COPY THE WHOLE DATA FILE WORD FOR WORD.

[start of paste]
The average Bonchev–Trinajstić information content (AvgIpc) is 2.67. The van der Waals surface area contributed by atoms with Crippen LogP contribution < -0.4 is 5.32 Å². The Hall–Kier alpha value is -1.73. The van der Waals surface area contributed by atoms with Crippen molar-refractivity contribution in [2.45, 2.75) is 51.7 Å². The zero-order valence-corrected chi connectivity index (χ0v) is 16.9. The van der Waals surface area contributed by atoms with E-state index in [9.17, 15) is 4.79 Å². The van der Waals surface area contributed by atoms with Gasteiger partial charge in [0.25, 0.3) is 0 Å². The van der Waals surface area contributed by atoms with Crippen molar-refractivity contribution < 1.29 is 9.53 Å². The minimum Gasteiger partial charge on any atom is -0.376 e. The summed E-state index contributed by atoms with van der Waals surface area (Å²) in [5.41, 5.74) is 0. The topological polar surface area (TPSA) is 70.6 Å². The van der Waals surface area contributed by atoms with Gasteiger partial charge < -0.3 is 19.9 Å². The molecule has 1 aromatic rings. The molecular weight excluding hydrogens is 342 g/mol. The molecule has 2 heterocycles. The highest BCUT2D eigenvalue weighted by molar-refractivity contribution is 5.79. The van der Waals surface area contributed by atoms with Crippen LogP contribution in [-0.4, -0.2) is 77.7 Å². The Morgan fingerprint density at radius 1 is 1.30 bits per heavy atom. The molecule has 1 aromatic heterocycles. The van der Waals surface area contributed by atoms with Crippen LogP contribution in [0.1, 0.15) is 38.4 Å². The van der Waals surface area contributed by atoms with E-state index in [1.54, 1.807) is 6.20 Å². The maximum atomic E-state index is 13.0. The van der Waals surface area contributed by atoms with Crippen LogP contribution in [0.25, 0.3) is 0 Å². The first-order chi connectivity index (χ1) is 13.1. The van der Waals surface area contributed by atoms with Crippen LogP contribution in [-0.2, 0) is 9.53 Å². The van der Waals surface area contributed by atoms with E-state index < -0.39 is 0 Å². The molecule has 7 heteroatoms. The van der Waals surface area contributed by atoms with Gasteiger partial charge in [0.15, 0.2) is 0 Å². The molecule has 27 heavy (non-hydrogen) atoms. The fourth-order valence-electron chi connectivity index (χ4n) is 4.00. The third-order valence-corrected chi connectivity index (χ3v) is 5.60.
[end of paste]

The average Bonchev–Trinajstić information content (AvgIpc) is 2.67. The van der Waals surface area contributed by atoms with Crippen LogP contribution < -0.4 is 5.32 Å². The Hall–Kier alpha value is -1.73. The van der Waals surface area contributed by atoms with Crippen molar-refractivity contribution in [2.45, 2.75) is 51.7 Å². The zero-order valence-corrected chi connectivity index (χ0v) is 16.9. The van der Waals surface area contributed by atoms with E-state index in [9.17, 15) is 4.79 Å². The van der Waals surface area contributed by atoms with Gasteiger partial charge in [0.25, 0.3) is 0 Å². The van der Waals surface area contributed by atoms with Crippen molar-refractivity contribution < 1.29 is 9.53 Å². The minimum Gasteiger partial charge on any atom is -0.376 e. The summed E-state index contributed by atoms with van der Waals surface area (Å²) in [5.41, 5.74) is 0. The topological polar surface area (TPSA) is 70.6 Å². The van der Waals surface area contributed by atoms with Gasteiger partial charge < -0.3 is 19.9 Å². The molecule has 1 aromatic rings. The molecular weight excluding hydrogens is 342 g/mol. The molecule has 2 heterocycles. The highest BCUT2D eigenvalue weighted by molar-refractivity contribution is 5.79. The van der Waals surface area contributed by atoms with Crippen LogP contribution in [-0.4, -0.2) is 77.7 Å². The Morgan fingerprint density at radius 1 is 1.30 bits per heavy atom. The molecule has 1 aromatic heterocycles. The van der Waals surface area contributed by atoms with Crippen LogP contribution in [0.1, 0.15) is 38.4 Å². The van der Waals surface area contributed by atoms with E-state index in [1.54, 1.807) is 6.20 Å². The maximum atomic E-state index is 13.0. The van der Waals surface area contributed by atoms with Crippen LogP contribution in [0.25, 0.3) is 0 Å². The first-order chi connectivity index (χ1) is 13.1. The van der Waals surface area contributed by atoms with Crippen LogP contribution in [-0.2, 0) is 9.53 Å². The van der Waals surface area contributed by atoms with E-state index < -0.39 is 0 Å². The molecule has 7 heteroatoms. The van der Waals surface area contributed by atoms with Gasteiger partial charge in [0.15, 0.2) is 0 Å². The molecule has 27 heavy (non-hydrogen) atoms. The fourth-order valence-electron chi connectivity index (χ4n) is 4.00. The third-order valence-corrected chi connectivity index (χ3v) is 5.60.